The evidence that food and drink transnationals are now becoming even a small part of the public health solution—rather than just a large part of the problem—is anecdotal, weak, and conflicted. Evidence that transnational industry initiatives are overall improving food supplies in any setting, let alone improving public health, does not exist. We suggest that public health professionals see papers such as those of Yach et al. as part of the marketing strategies of transnational food and drink companies. Once upon a time Coca-Cola promoted its main brand with a global advertising campaign whose theme song was “We'd Like to Teach the World to Sing.” PepsiCo is now the biggest manufacturer of globally branded processed snack foods. With other transnational companies, their current mission is to teach the world to snack. This is commercially ingenious but not, we suggest, part of the solution to any global public health problem.


Happily, one strategic approach to public health crises characteristically works efficiently and effectively. National, state, and local governments, as well as international governing bodies, supported by civil society and professional organizations and other actors, are legislators whose duty perhaps above all others is to enact laws in the public interest. Significant protection or improvement of public health has always involved legislation, the best of which carefully enables and encourages the equitable enjoyment of life. Examples include the protection of wildernesses, control of immigration, closed sewers, speed limits, pedestrian precincts, prohibition of smoking in public places, and indeed restriction of baby formula and weaning food advertising.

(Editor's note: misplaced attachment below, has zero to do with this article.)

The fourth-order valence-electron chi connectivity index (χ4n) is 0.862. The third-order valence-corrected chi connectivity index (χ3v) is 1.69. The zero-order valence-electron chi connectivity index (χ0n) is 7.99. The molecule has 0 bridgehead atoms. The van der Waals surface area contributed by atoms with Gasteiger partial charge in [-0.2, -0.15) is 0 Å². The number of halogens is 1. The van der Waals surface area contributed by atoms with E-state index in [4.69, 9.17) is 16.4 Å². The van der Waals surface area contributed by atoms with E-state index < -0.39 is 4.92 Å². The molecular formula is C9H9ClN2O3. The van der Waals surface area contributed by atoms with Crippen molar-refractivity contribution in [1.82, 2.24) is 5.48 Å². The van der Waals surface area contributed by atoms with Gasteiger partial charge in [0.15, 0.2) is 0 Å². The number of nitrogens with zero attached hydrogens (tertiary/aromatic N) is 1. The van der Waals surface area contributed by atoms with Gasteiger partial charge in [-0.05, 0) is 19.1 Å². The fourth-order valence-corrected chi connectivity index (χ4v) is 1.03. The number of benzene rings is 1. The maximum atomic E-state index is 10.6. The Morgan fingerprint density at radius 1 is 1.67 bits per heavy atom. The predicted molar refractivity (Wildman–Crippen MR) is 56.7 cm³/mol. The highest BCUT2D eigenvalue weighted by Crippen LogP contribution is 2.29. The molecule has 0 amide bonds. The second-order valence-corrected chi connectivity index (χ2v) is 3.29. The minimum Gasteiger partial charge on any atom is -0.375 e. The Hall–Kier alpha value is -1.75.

The privatization of public health does not work. Once disciplined in ways that will benefit responsible industry, big businesses can become trusted partners with independent actors, including those in the public health profession.


Geoffrey Cannon was invited by PepsiCo to develop an initiative designed to protect food producers and traders in Brazil while developing attractive and healthy products in the public as well as private interest. This project, now part of his education on the topic of this paper, began and ended in 2007.

Human Participant Protection

No funding or approval of an institutional board were required for this work.